Different Types

Most people have no clue that there are different types, namely indoors and outdoors. They believe that air pollution only happens outdoors where all the smog is present. Stay inside a confined space protects them from all the particles, like their home.

criteria pollutants OutdoorIndoor
Carbon monoxideCigarette smokeBuilding materials
Ground-level ozoneGround-level ozoneCooking
LeadParticulate matterGases
Nitrogen DioxideSmogHousehold and personal care products
Particulate matterToxic gasesTobacco smoke
Sulfur Dioxide Various allergens

Why air pollution is not limited outdoors has to do with the different types present. If you recall, these can either be primary or secondary. It means they may be pollutants themselves and, at the same time, be responsible for the creation of other air pollutants.

The EPA has identified the following as the “criteria pollutants” or those that are most common in the United States:

  • Ground-level ozone
  • Lead
  • Particulate matter
  • Nitrogen Dioxide
  • Sulfur Dioxide
  • Carbon monoxide
sign saying no science, no coffee

Aside from these six common variants, the agency has also identified 187 hazardous air pollutants. They are monitored through the Clean Air Act. All these can easily be transferred from one place to another. Their minuscule sizes mean they can easily pass through the smallest of gaps.

You already know that activities involving burning fossil fuels are the major source, with cars being at the forefront. It is generally responsible for most of the air pollutants. Most of these activities are done outdoors. That is why we get the highest amounts of exposure when outside. If you recall, most of the causes are also found outdoors.

Aside from most of the natural and man-made causes we mentioned earlier, outdoor air pollution also includes the following:

  • Cigarette smoke
  • Particulate matter is produced from activities involving burning.
  • Toxic gases, especially those produced by industrial processes and facilities
  • Ground-level ozone
  • Smog

What makes outdoor air pollution the most familiar to most people is it is associated with smog. This is the most visible sign formed by reactions between various pollutants. Because smog appears in a dark haze or cloud, people immediately associate it. This visibility of smog makes people aware of the problem outside.

On the other hand, smog does not form inside any house or building. It lets people think there is no such thing as indoor air issues. After all, the sources seem to be less than outdoor air ones. Any visible smoke inside the house is not seen as air pollution but simply a nuisance that will disappear in a few. Smoke due to cooking is an example.

Here are sources of indoor air problems, mostly due to indoor activities. They include:

  • Building materials
  • Household and personal care products and chemicals
  • Gases
  • Various allergens are found indoors and outdoors, such as mold and fungal spores.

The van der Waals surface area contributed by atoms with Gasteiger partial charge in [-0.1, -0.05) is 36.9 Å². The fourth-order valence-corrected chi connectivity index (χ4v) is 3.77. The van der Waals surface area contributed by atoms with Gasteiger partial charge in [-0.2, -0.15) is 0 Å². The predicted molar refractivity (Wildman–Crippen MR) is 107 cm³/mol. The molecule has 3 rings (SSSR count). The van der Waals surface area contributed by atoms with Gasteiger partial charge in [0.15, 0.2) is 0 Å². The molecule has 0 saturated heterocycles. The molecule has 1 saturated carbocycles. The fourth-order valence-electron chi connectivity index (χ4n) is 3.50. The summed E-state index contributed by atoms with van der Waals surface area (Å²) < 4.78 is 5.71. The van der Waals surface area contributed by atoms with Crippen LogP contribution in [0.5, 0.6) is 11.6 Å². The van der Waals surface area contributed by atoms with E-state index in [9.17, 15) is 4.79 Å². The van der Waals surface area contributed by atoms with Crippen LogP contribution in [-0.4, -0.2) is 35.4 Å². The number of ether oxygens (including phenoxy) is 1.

• Tobacco smoke
  • Cooking

However, this does not mean you should not take indoor air quality seriously. While it may be smaller in volume, it is more concentrated than outdoor air pollution. It makes it more dangerous. It happens because air ventilation is poorer indoors than outdoors. It prevents the problematic particles from moving around freely, leading them to have a higher buildup indoors. Because we spend most of our time indoors, we get more exposure.

These two types pose different dangers, with higher amounts for outdoor exposure and higher concentrations for indoor exposure. Exposure to any of these two types is dangerous. It is even more amplified because most of them are invisible to the naked eye, which makes it a challenge.

PM2.5 Pollution

People tend to associate smog with air pollution the most. They don’t know that there is a much more hazardous enemy in the form of PM2.5. Particulate matter comes in two general categories, PM10 and PM2.5. The latter is considered more dangerous, which we’ll talk more about. Scientists agree that it is the most lethal among air pollutants.

Also called fine particles, PM2.5 is named because of its size. It measures only 2.5 microns or less. To put it into perspective, the average strand of human hair has a diameter of 50 to 70 microns. It means you need an electron microscope to see PM2.5. Because of its size and weight remain airborne longer, anyone can get exposed to it much easier and in higher amounts.

PM2.5 is produced through combustion of any kind. Since the burning of fossil fuels is the biggest contributor to the problem, PM2.5 is also abundant in the atmosphere. Since they can also react to other air pollutants, they can produce even more dangerous compounds.

All these characteristics put everyone at risk of PM2.5 pollution. What makes it even worse is that the particles are so small when inhaled. They immediately penetrate the lungs and settle there, leading to all sorts of illnesses. Not only that, but they can also affect soil and water quality. It can even compromise our food supply.